Five standout moments from President Biden’s State of the Union address

In case you missed Biden’s prime-time remarks or you're in need of a simplified breakdown of the presidential address, here are some takeaways for Black America.

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President Joe Biden’s State of the Union address, which lasted more than an hour, touched on a range of issues both domestic and foreign. From announcing a maskless turning point on the COVID-19 pandemic to making it clear where he stands on “defunding the police,” the president’s remarks summarized the state of America and the work that lies ahead for the Biden-Harris administration.

In case you missed Biden’s prime time remarks or you are in need of a simplified breakdown of the presidential address, here are five takeaways, particularly as it relates to Black America.

U.S. President Joe Biden delivers the State of the Union address flanked by Vice President Kamala Harris and House Speaker Nancy Pelosi (D-CA) during a joint session of Congress in the U.S. Capitol’s House Chamber on March 01, 2022 in Washington, DC. During his first State of the Union address, Biden spoke on his administration’s efforts to lead a global response to the Russian invasion of Ukraine, efforts to curb inflation and bringing the country out of the COVID-19 pandemic. (Photo by Jabin Botsford-Pool/Getty Images)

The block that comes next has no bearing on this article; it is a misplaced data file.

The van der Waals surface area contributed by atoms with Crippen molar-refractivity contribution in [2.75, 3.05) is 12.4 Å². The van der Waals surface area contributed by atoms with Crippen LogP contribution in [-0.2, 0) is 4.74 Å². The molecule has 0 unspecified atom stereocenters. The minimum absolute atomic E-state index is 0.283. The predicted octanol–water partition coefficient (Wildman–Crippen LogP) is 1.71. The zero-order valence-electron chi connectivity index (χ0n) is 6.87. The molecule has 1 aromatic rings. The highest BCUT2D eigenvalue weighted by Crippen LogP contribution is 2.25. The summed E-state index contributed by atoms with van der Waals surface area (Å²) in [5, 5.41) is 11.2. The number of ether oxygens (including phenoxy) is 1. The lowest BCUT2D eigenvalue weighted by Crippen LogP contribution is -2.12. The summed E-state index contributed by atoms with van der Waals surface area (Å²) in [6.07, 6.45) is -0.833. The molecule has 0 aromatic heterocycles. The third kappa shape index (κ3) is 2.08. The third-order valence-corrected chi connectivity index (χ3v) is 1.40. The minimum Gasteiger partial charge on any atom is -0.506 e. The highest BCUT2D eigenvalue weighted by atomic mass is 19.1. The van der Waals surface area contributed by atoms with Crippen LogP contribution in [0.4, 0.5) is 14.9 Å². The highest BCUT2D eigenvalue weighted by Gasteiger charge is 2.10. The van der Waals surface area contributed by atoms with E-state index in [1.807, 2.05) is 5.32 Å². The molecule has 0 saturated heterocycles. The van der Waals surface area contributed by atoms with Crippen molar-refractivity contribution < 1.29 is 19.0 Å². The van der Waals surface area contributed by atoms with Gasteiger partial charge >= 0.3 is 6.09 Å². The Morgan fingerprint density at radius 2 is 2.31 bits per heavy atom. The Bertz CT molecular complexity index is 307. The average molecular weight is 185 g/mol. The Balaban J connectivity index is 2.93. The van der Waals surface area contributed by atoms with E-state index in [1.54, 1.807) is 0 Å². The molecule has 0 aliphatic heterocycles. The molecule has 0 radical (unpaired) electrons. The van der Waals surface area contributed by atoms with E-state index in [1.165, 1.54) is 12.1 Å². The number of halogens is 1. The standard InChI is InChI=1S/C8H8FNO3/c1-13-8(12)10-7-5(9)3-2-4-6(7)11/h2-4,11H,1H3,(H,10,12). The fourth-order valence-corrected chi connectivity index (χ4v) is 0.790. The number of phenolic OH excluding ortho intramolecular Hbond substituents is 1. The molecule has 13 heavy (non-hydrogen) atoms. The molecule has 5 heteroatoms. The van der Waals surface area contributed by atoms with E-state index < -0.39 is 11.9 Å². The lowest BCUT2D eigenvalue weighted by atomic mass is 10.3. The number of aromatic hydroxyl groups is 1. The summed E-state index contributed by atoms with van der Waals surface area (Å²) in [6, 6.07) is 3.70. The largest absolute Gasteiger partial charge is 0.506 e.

Biden wants to fund the police

Despite Republican talking points that Democrats want to defund the police, the party’s leader and nation’s commander-in-chief made it clear during his State of the Union address that not only does he not support defunding the police — he wants to fund the police with more federal dollars to combat rising violent crime and support community intervention programs. 

“The answer is not to defund the police. It’s to fund the police. Fund them. Fund them. Fund them with resources and training. Resources and training they need to protect their communities,” said President Biden, who asked Congress to pass his $500 million budget request to reduce gun crime and “keep our neighborhoods safe.”

President Biden, who did not announce his expected executive orders on police reform to supplement the lack of passage of the George Floyd Justice In Policing Act, also called for police accountability and touted his Justice Department for requiring police body cameras, banning chokeholds, and restricting no-knock warrants for federal officers.

“Let’s not abandon our streets, or choose between safety and equal justice. Let’s come together and protect our communities, restore trust and hold law enforcement accountable,” he said. 

A new chapter in COVID-19 pandemic